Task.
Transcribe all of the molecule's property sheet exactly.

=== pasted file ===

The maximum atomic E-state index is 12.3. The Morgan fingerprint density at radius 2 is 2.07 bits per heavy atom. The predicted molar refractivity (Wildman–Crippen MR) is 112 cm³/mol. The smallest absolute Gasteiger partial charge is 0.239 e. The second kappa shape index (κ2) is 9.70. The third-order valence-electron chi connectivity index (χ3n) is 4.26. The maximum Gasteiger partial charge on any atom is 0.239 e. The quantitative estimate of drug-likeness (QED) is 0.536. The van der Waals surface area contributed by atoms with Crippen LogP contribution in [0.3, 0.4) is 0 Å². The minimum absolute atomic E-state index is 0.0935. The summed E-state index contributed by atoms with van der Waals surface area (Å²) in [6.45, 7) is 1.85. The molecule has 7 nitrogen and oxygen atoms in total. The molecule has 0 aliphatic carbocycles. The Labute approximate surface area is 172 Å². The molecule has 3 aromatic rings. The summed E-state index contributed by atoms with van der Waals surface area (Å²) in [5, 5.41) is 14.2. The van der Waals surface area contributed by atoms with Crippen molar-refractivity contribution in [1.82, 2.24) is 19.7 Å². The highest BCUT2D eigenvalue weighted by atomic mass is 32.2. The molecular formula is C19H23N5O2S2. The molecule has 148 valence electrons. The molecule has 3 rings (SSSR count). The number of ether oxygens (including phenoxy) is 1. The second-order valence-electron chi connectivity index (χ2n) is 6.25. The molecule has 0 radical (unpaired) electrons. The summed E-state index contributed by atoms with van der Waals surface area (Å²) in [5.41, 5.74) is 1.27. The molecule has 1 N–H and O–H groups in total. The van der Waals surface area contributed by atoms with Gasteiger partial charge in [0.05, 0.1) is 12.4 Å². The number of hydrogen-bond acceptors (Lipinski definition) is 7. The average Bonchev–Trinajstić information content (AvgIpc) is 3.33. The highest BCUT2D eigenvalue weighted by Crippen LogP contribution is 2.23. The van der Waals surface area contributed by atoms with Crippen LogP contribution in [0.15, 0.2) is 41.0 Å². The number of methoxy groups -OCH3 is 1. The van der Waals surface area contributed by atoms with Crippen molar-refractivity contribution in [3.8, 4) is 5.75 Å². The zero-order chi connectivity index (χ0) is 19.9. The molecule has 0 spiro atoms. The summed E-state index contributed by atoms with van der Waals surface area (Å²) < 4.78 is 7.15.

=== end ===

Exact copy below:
The maximum atomic E-state index is 12.3. The Morgan fingerprint density at radius 2 is 2.07 bits per heavy atom. The predicted molar refractivity (Wildman–Crippen MR) is 112 cm³/mol. The smallest absolute Gasteiger partial charge is 0.239 e. The second kappa shape index (κ2) is 9.70. The third-order valence-electron chi connectivity index (χ3n) is 4.26. The maximum Gasteiger partial charge on any atom is 0.239 e. The quantitative estimate of drug-likeness (QED) is 0.536. The van der Waals surface area contributed by atoms with Crippen LogP contribution in [0.3, 0.4) is 0 Å². The minimum absolute atomic E-state index is 0.0935. The summed E-state index contributed by atoms with van der Waals surface area (Å²) in [6.45, 7) is 1.85. The molecule has 7 nitrogen and oxygen atoms in total. The molecule has 0 aliphatic carbocycles. The Labute approximate surface area is 172 Å². The molecule has 3 aromatic rings. The summed E-state index contributed by atoms with van der Waals surface area (Å²) in [5, 5.41) is 14.2. The van der Waals surface area contributed by atoms with Crippen molar-refractivity contribution in [1.82, 2.24) is 19.7 Å². The highest BCUT2D eigenvalue weighted by atomic mass is 32.2. The molecular formula is C19H23N5O2S2. The molecule has 148 valence electrons. The molecule has 3 rings (SSSR count). The number of ether oxygens (including phenoxy) is 1. The second-order valence-electron chi connectivity index (χ2n) is 6.25. The molecule has 0 radical (unpaired) electrons. The summed E-state index contributed by atoms with van der Waals surface area (Å²) in [5.41, 5.74) is 1.27. The molecule has 1 N–H and O–H groups in total. The van der Waals surface area contributed by atoms with Gasteiger partial charge in [0.05, 0.1) is 12.4 Å². The number of hydrogen-bond acceptors (Lipinski definition) is 7. The average Bonchev–Trinajstić information content (AvgIpc) is 3.33. The highest BCUT2D eigenvalue weighted by Crippen LogP contribution is 2.23. The van der Waals surface area contributed by atoms with Crippen LogP contribution in [0.15, 0.2) is 41.0 Å². The number of methoxy groups -OCH3 is 1. The van der Waals surface area contributed by atoms with Crippen molar-refractivity contribution in [3.8, 4) is 5.75 Å². The zero-order chi connectivity index (χ0) is 19.9. The molecule has 0 spiro atoms. The summed E-state index contributed by atoms with van der Waals surface area (Å²) < 4.78 is 7.15.